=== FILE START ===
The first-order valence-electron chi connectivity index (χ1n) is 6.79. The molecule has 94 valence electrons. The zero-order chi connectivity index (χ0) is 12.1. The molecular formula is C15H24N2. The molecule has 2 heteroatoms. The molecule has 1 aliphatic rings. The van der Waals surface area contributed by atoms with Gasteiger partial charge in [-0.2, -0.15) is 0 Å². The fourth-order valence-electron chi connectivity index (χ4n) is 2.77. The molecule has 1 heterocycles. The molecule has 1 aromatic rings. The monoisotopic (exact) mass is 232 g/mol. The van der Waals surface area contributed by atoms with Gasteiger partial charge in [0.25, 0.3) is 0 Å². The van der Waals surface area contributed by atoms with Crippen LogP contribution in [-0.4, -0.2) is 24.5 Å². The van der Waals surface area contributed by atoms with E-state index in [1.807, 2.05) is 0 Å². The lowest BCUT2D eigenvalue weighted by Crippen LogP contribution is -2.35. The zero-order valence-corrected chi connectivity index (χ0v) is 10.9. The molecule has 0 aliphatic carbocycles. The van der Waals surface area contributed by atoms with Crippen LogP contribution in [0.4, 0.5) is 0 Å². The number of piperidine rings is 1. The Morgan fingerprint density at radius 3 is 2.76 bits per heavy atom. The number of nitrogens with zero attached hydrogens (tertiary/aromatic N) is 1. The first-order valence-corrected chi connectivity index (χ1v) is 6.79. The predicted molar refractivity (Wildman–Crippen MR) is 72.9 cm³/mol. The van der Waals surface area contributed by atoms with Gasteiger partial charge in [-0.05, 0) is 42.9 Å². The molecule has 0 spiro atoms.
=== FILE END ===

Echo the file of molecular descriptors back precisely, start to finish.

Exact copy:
The first-order valence-electron chi connectivity index (χ1n) is 6.79. The molecule has 94 valence electrons. The zero-order chi connectivity index (χ0) is 12.1. The molecular formula is C15H24N2. The molecule has 2 heteroatoms. The molecule has 1 aliphatic rings. The van der Waals surface area contributed by atoms with Gasteiger partial charge in [-0.2, -0.15) is 0 Å². The fourth-order valence-electron chi connectivity index (χ4n) is 2.77. The molecule has 1 heterocycles. The molecule has 1 aromatic rings. The monoisotopic (exact) mass is 232 g/mol. The van der Waals surface area contributed by atoms with Gasteiger partial charge in [0.25, 0.3) is 0 Å². The van der Waals surface area contributed by atoms with Crippen LogP contribution in [-0.4, -0.2) is 24.5 Å². The van der Waals surface area contributed by atoms with E-state index in [1.807, 2.05) is 0 Å². The lowest BCUT2D eigenvalue weighted by Crippen LogP contribution is -2.35. The zero-order valence-corrected chi connectivity index (χ0v) is 10.9. The molecule has 0 aliphatic carbocycles. The van der Waals surface area contributed by atoms with Crippen LogP contribution in [0.4, 0.5) is 0 Å². The number of piperidine rings is 1. The Morgan fingerprint density at radius 3 is 2.76 bits per heavy atom. The number of nitrogens with zero attached hydrogens (tertiary/aromatic N) is 1. The first-order valence-corrected chi connectivity index (χ1v) is 6.79. The predicted molar refractivity (Wildman–Crippen MR) is 72.9 cm³/mol. The van der Waals surface area contributed by atoms with Gasteiger partial charge in [-0.05, 0) is 42.9 Å². The molecule has 0 spiro atoms.